Physicists offer theories to explain mysterious collision at Large Hadron Collider

January 8, 2016, University of Notre Dame
Physicists offer theories to explain mysterious collision at Large Hadron Collider
This graph illustrates black dots that show events in experiment records compared along a red line that depicts the number expected through Standard Model processes. Two black dots don't fall in with the red line. Adam Martin says the bump at 750 is "the most exciting." Credit: Adam Martin

Physicists around the world were puzzled recently when an unusual bump appeared in the signal of the Large Hadron Collider, the world's largest and most powerful particle accelerator, causing them to wonder if it was a new particle previously unknown, or perhaps even two new particles. The collision cannot be explained by the Standard Model, the theoretical foundation of particle physics.

Adam Martin, assistant professor of physics at the University of Notre Dame, said he and other theoretical physicists had heard about the results before they were released on Dec. 15, and groups began brainstorming, via Skype and other ways, about what the bump could mean if confirmed—a long shot, but an intriguing one. He and some collaborators from Cincinnati and New York submitted a pre-peer-review paper that appeared on arXiv.org on Dec. 23.

This graph illustrates black dots that show events in experiment records compared along a red line that depicts the number expected through Standard Model processes. Two black dots don't fall in with the red line. Adam Martin says the bump at 750 is "the most exciting."

"It was so weird that people were forced to chuck their favorite theories and start from scratch," Martin says. "That's a fun area of . We're looking into the unknown. Is it one new particle? Is it two new ?"

The paper considers four possible explanations for the data, including the possibility that it could indicate a heavier version of the Higgs boson. Further research could yield mundane explanations, Martin says, and the excitement could fade as it has many times in his career. Or it could open up new insights and call for new models.

"People are still cautiously optimistic," he says. "Everybody knows that with more data, it could just go away. If it stays, it's potentially really, really, really exciting."

Authors of paper, "On the 750 GeV di-photon excess," are Martin, Wolfgang Altmannshofer, Jamison Galloway, Stefania Gori, Alexander L. Kagan and Jure Zupan.

Explore further: Physicists search for signs of supersymmetry

More information: On the 750 GeV di-photon excess, arXiv:1512.07616 [hep-ph] arxiv.org/abs/1512.07616

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21 comments

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geokstr
4.3 / 5 (7) Jan 08, 2016
Maybe we're not even close yet to finding the"fundamental" prticles that make up matter. Perhaps it's smaller and smaller particles all the way down.
gkam
2.3 / 5 (9) Jan 08, 2016
Let's hope it isn't a loose connection.
Hyperfuzzy
1 / 5 (7) Jan 08, 2016
Maybe its that damned fiber connector that shows multiple nanosecond delays, repeatable, while giving a clean signal. Always impossibilities being shown at the collider. Maybe it doesn't mean a thing, just a lot of stuff happening, could be magic! OK, just think of something and call it that, it doesn't have to exist. The graphs are meaningless anyway.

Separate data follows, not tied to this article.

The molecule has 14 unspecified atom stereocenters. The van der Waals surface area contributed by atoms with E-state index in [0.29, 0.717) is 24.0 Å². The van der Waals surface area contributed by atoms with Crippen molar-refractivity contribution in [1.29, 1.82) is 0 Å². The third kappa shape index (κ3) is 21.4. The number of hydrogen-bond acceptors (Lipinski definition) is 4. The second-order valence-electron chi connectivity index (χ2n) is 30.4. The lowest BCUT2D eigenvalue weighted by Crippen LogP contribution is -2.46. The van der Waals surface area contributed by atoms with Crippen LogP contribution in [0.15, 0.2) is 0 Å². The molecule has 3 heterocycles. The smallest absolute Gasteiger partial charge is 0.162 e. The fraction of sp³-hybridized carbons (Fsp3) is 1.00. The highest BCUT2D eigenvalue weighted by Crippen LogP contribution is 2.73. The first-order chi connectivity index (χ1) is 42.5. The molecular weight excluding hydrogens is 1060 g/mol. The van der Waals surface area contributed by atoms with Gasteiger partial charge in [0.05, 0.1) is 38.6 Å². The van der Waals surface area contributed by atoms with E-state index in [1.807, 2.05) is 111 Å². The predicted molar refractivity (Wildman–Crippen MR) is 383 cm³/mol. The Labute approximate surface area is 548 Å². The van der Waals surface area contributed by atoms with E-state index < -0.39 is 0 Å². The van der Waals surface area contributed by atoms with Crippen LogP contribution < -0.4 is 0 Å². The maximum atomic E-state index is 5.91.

antialias_physorg
4.3 / 5 (18) Jan 08, 2016
McDonald and his colleagues presented their results this week at the 227th American Astronomical Society meeting in Kissimmee, Florida.

All those people constantly harping about how scientists supposedly only protect the status quo. Read this.Read this again. Then realize that you have hung up your case one one big fat lie (to yourself).
You've wasted your life on a non-issue of a conspiracy theory.
Congratulations.

Now go away.
Hyperfuzzy
1 / 5 (7) Jan 08, 2016
We are not smart enough to understand!
Steve 200mph Cruiz
4.6 / 5 (10) Jan 08, 2016
Hyperfuzzy,
You contribute nothing except ignorance, lies, and misunderstandings
marcush
2.3 / 5 (4) Jan 09, 2016
Why doesn't this article at least summerize the paper?
Jayded
2 / 5 (3) Jan 09, 2016
Without repetition it is meaningless.
TechnoCreed
3.9 / 5 (7) Jan 09, 2016
@DrSekula
I have high regards for your contributions but, at this moment, you are not facing an undisciplined class. Please do not bother with the fringes. Many commentators are doing a good job at this and they are dealing with them with a refreshing sense of humor.

@marcush
Explaining what? There was no significant amount of p-p collisions at the LHC in 2015; barely over 4 femtobarns for CMS and the same for Atlas. So you should take this article with a grain of salt and read this blog from Tommaso Dorigo who is a physicist at the CMS experiment. http://www.scienc...e-162715
Mimath224
5 / 5 (2) Jan 09, 2016
@antialias_physorg I hope you'll forgive me but perhaps you can help. This article says there are 'two black dots' that don't follow the red line. Looking at the upper graph it seems to me that there might be 3 and those 3 seem to in perfect line to the previous 4. Any ideas?
Mike_Massen
1 / 5 (4) Jan 09, 2016
Jayded claimed
Without repetition it is meaningless.
No, well that is, if you appreciate "Probability & Statistics" in conjunction with & its application to measurement, just because its a one-off "outlier" in no way signifies "meaningless" which can imply it somehow *should* be ignored. Physics, at the particle interaction level, is immensely complex interesting and may point, asymptotically to a correction to the standard model and therefore should not be considered meaningless.